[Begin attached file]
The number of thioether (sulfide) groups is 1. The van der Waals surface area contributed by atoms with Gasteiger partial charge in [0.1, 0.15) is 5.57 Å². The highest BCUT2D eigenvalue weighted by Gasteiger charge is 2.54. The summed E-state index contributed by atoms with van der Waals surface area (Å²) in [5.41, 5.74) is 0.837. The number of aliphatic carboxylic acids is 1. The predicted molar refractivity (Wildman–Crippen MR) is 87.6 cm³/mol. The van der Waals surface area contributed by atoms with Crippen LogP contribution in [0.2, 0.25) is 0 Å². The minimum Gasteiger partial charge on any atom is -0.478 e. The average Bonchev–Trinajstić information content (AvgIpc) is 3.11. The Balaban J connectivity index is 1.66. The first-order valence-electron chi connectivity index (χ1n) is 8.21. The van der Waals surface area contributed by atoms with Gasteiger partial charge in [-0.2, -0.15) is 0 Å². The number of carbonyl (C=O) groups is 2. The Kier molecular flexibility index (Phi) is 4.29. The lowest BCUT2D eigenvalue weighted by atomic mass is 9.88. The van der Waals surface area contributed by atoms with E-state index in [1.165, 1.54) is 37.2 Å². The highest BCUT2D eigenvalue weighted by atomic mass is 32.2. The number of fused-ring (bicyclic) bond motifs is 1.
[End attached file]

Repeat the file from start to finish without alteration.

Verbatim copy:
The number of thioether (sulfide) groups is 1. The van der Waals surface area contributed by atoms with Gasteiger partial charge in [0.1, 0.15) is 5.57 Å². The highest BCUT2D eigenvalue weighted by Gasteiger charge is 2.54. The summed E-state index contributed by atoms with van der Waals surface area (Å²) in [5.41, 5.74) is 0.837. The number of aliphatic carboxylic acids is 1. The predicted molar refractivity (Wildman–Crippen MR) is 87.6 cm³/mol. The van der Waals surface area contributed by atoms with Crippen LogP contribution in [0.2, 0.25) is 0 Å². The minimum Gasteiger partial charge on any atom is -0.478 e. The average Bonchev–Trinajstić information content (AvgIpc) is 3.11. The Balaban J connectivity index is 1.66. The first-order valence-electron chi connectivity index (χ1n) is 8.21. The van der Waals surface area contributed by atoms with Gasteiger partial charge in [-0.2, -0.15) is 0 Å². The number of carbonyl (C=O) groups is 2. The Kier molecular flexibility index (Phi) is 4.29. The lowest BCUT2D eigenvalue weighted by atomic mass is 9.88. The van der Waals surface area contributed by atoms with E-state index in [1.165, 1.54) is 37.2 Å². The highest BCUT2D eigenvalue weighted by atomic mass is 32.2. The number of fused-ring (bicyclic) bond motifs is 1.